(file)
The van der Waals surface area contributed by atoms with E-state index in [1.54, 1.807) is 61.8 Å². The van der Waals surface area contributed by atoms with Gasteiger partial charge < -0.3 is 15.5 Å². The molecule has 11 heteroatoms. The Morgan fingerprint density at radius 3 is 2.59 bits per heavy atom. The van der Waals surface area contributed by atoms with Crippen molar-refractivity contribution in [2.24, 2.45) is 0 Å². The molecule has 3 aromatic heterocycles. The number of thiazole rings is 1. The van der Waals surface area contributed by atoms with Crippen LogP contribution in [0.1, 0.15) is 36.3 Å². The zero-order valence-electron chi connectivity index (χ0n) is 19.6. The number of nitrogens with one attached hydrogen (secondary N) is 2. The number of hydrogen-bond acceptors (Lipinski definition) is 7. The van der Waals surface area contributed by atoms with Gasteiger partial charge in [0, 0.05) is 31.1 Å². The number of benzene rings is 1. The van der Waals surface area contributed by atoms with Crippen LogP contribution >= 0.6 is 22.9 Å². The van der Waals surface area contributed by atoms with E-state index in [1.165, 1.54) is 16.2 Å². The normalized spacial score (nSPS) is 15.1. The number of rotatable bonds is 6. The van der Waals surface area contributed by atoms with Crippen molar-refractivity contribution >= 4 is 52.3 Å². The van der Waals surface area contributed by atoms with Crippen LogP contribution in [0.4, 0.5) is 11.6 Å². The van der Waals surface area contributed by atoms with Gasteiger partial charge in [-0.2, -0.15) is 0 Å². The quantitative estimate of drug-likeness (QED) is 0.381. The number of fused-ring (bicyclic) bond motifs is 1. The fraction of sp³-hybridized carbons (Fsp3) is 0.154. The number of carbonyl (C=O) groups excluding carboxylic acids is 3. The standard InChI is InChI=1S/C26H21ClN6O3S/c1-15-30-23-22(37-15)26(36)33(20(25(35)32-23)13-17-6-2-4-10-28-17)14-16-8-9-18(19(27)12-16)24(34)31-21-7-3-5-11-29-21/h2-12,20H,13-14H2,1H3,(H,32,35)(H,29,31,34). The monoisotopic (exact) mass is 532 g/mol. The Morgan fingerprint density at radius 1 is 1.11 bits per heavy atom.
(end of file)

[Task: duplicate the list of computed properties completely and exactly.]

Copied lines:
The van der Waals surface area contributed by atoms with E-state index in [1.54, 1.807) is 61.8 Å². The van der Waals surface area contributed by atoms with Gasteiger partial charge < -0.3 is 15.5 Å². The molecule has 11 heteroatoms. The Morgan fingerprint density at radius 3 is 2.59 bits per heavy atom. The van der Waals surface area contributed by atoms with Crippen molar-refractivity contribution in [2.24, 2.45) is 0 Å². The molecule has 3 aromatic heterocycles. The number of thiazole rings is 1. The van der Waals surface area contributed by atoms with Crippen LogP contribution in [0.1, 0.15) is 36.3 Å². The zero-order valence-electron chi connectivity index (χ0n) is 19.6. The number of nitrogens with one attached hydrogen (secondary N) is 2. The number of hydrogen-bond acceptors (Lipinski definition) is 7. The van der Waals surface area contributed by atoms with Gasteiger partial charge in [0, 0.05) is 31.1 Å². The number of benzene rings is 1. The van der Waals surface area contributed by atoms with Crippen LogP contribution >= 0.6 is 22.9 Å². The van der Waals surface area contributed by atoms with E-state index in [1.165, 1.54) is 16.2 Å². The normalized spacial score (nSPS) is 15.1. The number of rotatable bonds is 6. The van der Waals surface area contributed by atoms with Crippen molar-refractivity contribution >= 4 is 52.3 Å². The van der Waals surface area contributed by atoms with Crippen LogP contribution in [0.4, 0.5) is 11.6 Å². The van der Waals surface area contributed by atoms with Gasteiger partial charge in [-0.2, -0.15) is 0 Å². The quantitative estimate of drug-likeness (QED) is 0.381. The number of fused-ring (bicyclic) bond motifs is 1. The fraction of sp³-hybridized carbons (Fsp3) is 0.154. The number of carbonyl (C=O) groups excluding carboxylic acids is 3. The standard InChI is InChI=1S/C26H21ClN6O3S/c1-15-30-23-22(37-15)26(36)33(20(25(35)32-23)13-17-6-2-4-10-28-17)14-16-8-9-18(19(27)12-16)24(34)31-21-7-3-5-11-29-21/h2-12,20H,13-14H2,1H3,(H,32,35)(H,29,31,34). The monoisotopic (exact) mass is 532 g/mol. The Morgan fingerprint density at radius 1 is 1.11 bits per heavy atom.